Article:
with one click of an icon and answer a few questions that control the
features that need to be changed.

Have you ever created your own design table in Excel for the
creation of derived parts stemming from an original model? Very
Powerful stuff.

Personally, I don’t want to spin my wheels doing repetitive time
consuming tasks, I would much rather gain time, and spend that time
in improving my skills and in any which way I can, speed up
productivity, and that can be from both the CAD and CAM aspects.

Taking it to the CAM side of things, the same applies. Would you
rather have the CAM system provide you with a generic canned
toolpath, or would you rather program the whole job in notepad line
by line?

The key is, let the program give you automatically the repetitive
tasks, and meanwhile, knowing full well, that you have the tools to
enhance it further if you so desire.

My last arguement on the case is look at the objects in the Rhino
gallery. http://gallery.mcneel.com/?language=&g=1 (Not just the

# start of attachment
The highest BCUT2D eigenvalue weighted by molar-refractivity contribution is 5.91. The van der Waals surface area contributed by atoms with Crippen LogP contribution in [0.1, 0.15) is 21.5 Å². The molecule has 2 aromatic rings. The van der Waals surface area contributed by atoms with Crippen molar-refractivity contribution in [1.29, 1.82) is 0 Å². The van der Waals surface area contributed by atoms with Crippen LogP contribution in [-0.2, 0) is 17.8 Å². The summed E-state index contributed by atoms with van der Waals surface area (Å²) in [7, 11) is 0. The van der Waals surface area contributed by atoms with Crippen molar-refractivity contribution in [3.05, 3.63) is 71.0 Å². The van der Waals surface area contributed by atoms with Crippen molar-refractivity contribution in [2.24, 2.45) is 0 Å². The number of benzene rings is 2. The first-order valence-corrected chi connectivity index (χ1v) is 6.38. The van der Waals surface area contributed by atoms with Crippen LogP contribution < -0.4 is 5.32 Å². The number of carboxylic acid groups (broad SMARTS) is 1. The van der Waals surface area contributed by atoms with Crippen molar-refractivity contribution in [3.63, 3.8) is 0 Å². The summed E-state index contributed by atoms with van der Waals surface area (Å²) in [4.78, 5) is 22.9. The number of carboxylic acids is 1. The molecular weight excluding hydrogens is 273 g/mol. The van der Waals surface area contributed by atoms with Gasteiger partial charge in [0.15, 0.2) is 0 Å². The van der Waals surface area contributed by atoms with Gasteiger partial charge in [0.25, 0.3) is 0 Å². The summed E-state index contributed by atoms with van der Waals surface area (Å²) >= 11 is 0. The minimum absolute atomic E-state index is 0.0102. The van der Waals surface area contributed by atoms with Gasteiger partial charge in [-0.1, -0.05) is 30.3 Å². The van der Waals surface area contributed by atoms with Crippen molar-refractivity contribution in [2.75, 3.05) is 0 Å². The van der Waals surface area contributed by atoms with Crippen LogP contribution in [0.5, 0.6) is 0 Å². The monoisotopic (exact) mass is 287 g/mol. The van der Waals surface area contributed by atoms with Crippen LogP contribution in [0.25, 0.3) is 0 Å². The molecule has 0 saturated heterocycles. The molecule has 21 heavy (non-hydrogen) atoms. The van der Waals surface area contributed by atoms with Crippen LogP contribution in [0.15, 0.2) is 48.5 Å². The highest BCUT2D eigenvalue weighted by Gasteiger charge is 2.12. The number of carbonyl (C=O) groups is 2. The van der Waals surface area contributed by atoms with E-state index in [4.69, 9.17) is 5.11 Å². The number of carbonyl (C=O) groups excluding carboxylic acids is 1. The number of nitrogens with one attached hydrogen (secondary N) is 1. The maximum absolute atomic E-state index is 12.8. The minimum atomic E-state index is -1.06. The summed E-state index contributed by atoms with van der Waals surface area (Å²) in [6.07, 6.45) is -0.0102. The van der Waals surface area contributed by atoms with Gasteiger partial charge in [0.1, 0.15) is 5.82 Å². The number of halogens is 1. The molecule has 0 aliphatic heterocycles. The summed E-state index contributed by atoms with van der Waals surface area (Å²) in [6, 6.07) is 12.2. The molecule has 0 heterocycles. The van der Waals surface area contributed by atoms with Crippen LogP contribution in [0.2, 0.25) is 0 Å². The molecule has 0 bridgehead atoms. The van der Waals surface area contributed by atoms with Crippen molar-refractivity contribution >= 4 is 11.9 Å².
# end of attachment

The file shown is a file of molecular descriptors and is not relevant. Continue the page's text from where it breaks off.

jewellery items) All of which were built from scratch and do not
look generic in their construction. 

To create a library component, someone, somewhere has to draw that
part. In many industries generic parts saved into libraries are an
essential time saver in producing many products, which today
originate in many cases from a CAD solution. What may seem as a
generic part to you, is to others an essential part that belongs to a
generic family of products. Do you think that mechanical engineers
draw every single bolt, spring and washers for example. Do a search
on items used in building fixtures such as bull clamps or spring
pins, and most companies will have a downloadable CAD file of that